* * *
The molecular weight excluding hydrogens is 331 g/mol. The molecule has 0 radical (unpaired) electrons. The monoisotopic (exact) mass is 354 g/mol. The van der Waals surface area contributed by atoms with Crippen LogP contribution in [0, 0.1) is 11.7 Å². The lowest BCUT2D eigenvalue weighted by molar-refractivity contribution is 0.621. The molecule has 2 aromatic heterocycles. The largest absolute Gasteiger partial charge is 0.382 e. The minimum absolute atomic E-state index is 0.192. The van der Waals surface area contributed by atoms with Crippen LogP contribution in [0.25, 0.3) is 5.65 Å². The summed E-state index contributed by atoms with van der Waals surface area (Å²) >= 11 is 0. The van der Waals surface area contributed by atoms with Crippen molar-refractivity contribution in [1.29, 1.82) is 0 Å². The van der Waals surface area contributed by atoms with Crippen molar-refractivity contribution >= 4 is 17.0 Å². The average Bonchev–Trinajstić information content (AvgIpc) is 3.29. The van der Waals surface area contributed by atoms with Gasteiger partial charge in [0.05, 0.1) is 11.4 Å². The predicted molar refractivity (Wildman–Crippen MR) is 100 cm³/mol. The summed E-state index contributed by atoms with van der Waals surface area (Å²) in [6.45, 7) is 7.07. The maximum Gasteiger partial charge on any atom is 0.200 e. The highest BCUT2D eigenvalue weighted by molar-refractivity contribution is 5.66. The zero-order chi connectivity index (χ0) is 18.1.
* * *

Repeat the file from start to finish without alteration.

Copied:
The molecular weight excluding hydrogens is 331 g/mol. The molecule has 0 radical (unpaired) electrons. The monoisotopic (exact) mass is 354 g/mol. The van der Waals surface area contributed by atoms with Crippen LogP contribution in [0, 0.1) is 11.7 Å². The lowest BCUT2D eigenvalue weighted by molar-refractivity contribution is 0.621. The molecule has 2 aromatic heterocycles. The largest absolute Gasteiger partial charge is 0.382 e. The minimum absolute atomic E-state index is 0.192. The van der Waals surface area contributed by atoms with Crippen LogP contribution in [0.25, 0.3) is 5.65 Å². The summed E-state index contributed by atoms with van der Waals surface area (Å²) >= 11 is 0. The van der Waals surface area contributed by atoms with Crippen molar-refractivity contribution in [1.29, 1.82) is 0 Å². The van der Waals surface area contributed by atoms with Crippen molar-refractivity contribution >= 4 is 17.0 Å². The average Bonchev–Trinajstić information content (AvgIpc) is 3.29. The van der Waals surface area contributed by atoms with Gasteiger partial charge in [0.05, 0.1) is 11.4 Å². The predicted molar refractivity (Wildman–Crippen MR) is 100 cm³/mol. The summed E-state index contributed by atoms with van der Waals surface area (Å²) in [6.45, 7) is 7.07. The maximum Gasteiger partial charge on any atom is 0.200 e. The highest BCUT2D eigenvalue weighted by molar-refractivity contribution is 5.66. The zero-order chi connectivity index (χ0) is 18.1.